Hemp Seller Goes to Bat Against the DEA Rules

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The DEA's ruling, or clarification of existing law, took effect on Oct. 6, and companies dealing in suddenly illegal products have 120 days to either dispose of them or export them.

"However, during this grace period, no person may manufacture or distribute any such product for human consumption within the United States," according to the DEA's order.

Products banned if they contain THC include beer, cheese, snack bars, salad oil, veggie burgers, coffee and products made with flour. Hemp products not deemed illegal by the DEA include clothing, cosmetics, lotions, paper, rope, shampoo and soap.

House runs Lancaster Trading, a broker and distributor of hemp products, in addition to Lancaster Hemp Co., which aims to educate the public on hemp, and Hempzel Pretzels.

 

"We're trying to show the public, the media, even the people in the DEA the ridiculousness of what they're trying to do," House said.

 

The THC level in hemp, which supporters call a close cousin to marijuana, registers between zero and 10 parts per million, much lower than the amount found in marijuana, House said.

 

The DEA, however, sees no distinction between hemp and marijuana.

 

"Many Americans do not know that hemp and marijuana are both parts of the same plant and that hemp cannot be produced without producing marijuana," DEA Administrator Asa Hutchinson stated in the agency's Oct. 6 ruling.

 

The DEA says hemp is not a term found in federal law, and that although hemp consists of the stalk portion of a marijuana plant, or sterilized seeds, it is illegal if used in a product to be ingested.

 

Marijuana is considered to be the upper portions of the plant, including buds and leaves.

 

"It is an illegal substance that may not be manufactured, sold or consumed in the United States," the DEA order states. "Such products include "hemp' foods and beverages that contain THC."

 

A reporter's inquiries Monday to the DEA office in Philadelphia were referred to agency headquarters in Washington, D.C., where a spokeswoman said the DEA's position was made clear on its Web site.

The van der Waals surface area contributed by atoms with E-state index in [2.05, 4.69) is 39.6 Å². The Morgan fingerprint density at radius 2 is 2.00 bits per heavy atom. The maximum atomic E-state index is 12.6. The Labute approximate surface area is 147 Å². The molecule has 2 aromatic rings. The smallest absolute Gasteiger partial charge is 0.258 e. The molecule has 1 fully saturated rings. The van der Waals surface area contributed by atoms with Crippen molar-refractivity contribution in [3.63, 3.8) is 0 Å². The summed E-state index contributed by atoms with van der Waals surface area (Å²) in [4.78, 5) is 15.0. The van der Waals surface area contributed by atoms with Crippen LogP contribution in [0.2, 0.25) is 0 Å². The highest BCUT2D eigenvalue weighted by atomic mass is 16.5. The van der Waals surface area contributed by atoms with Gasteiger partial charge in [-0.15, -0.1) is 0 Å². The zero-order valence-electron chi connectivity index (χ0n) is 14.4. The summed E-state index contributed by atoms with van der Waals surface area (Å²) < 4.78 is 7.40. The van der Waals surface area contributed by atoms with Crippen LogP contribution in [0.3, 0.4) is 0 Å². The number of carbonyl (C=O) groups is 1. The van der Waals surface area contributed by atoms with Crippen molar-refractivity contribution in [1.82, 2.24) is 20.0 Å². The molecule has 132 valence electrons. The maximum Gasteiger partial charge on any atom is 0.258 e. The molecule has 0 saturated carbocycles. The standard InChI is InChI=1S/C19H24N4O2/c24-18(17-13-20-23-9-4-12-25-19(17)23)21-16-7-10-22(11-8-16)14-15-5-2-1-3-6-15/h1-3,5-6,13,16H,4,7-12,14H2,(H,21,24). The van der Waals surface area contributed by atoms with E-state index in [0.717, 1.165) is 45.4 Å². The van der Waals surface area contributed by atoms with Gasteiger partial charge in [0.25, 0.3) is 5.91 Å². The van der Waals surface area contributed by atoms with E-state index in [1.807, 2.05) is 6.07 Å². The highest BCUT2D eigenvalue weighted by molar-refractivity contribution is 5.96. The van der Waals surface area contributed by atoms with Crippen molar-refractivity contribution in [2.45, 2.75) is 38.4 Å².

Sales of hemp products in the United States total more than $100 million a year, House said, but the plant cannot be grown here. It is legal to grow hemp in Canada and 30 other countries, however.

 

House said hemp pretzels contain so little THC that consumers can eat them and then be drug tested without worry.

 

"It wouldn't come up on a drug test, because it's a very, very insignificant amount," he said, adding that the hemp industry has enormous potential. "The hemp industry is where the soy industry was 30 years ago. It can be a billion-dollar crop."

 

House has been active in efforts to encourage local farmers to persuade lawmakers of the value of hemp. It was once a staple in Lancaster County agriculture, thus the name "Hempfield" for the area between Lancaster and the Susquehanna River.

 

It is billed as the world's strongest natural fiber and was once widely used to make rope and canvas, along with hundreds of other products.

 

House said his company's crunchy pretzels use the "meat of the seed" and flour, while soft pretzels contain those items, plus hemp oil. He also brokers lip balms and soaps, in addition to snack bars and pretzels, which are sold at health food stores.

 

"What's going to kill me is getting investment capital," he said of the DEA's order. "We're building the infrastructure and that's where it's hurting. I've been doing this for years on a shoestring budget."

 

House said the DEA is "perpetuating ignorance. They're perpetuating misinformation."

 

Several states have attempted to distinguish between hemp and marijuana, creating even more confusion in recent years. Like others, House wonders what steps the DEA will take to enforce its clarification, as he continues to sell his hemp products.

 

"This is the future," he said of hemp in general. "There's a fiber shortage, and hemp is an excellent source of fiber. We just really need to make the consumer aware."

 

Note: Hemp: Rules clarification lowers the boom.

 

Source: Intelligencer Journal (PA)
Author: David Griffith, Intelligencer Journal Staff
Published: Tuesday, December 4, 2001
Copyright: 2001 Lancaster Newspapers, Inc.
Website: http://www.lancnews.com/
Contact: This email address is being protected from spambots. You need JavaScript enabled to view it.

 

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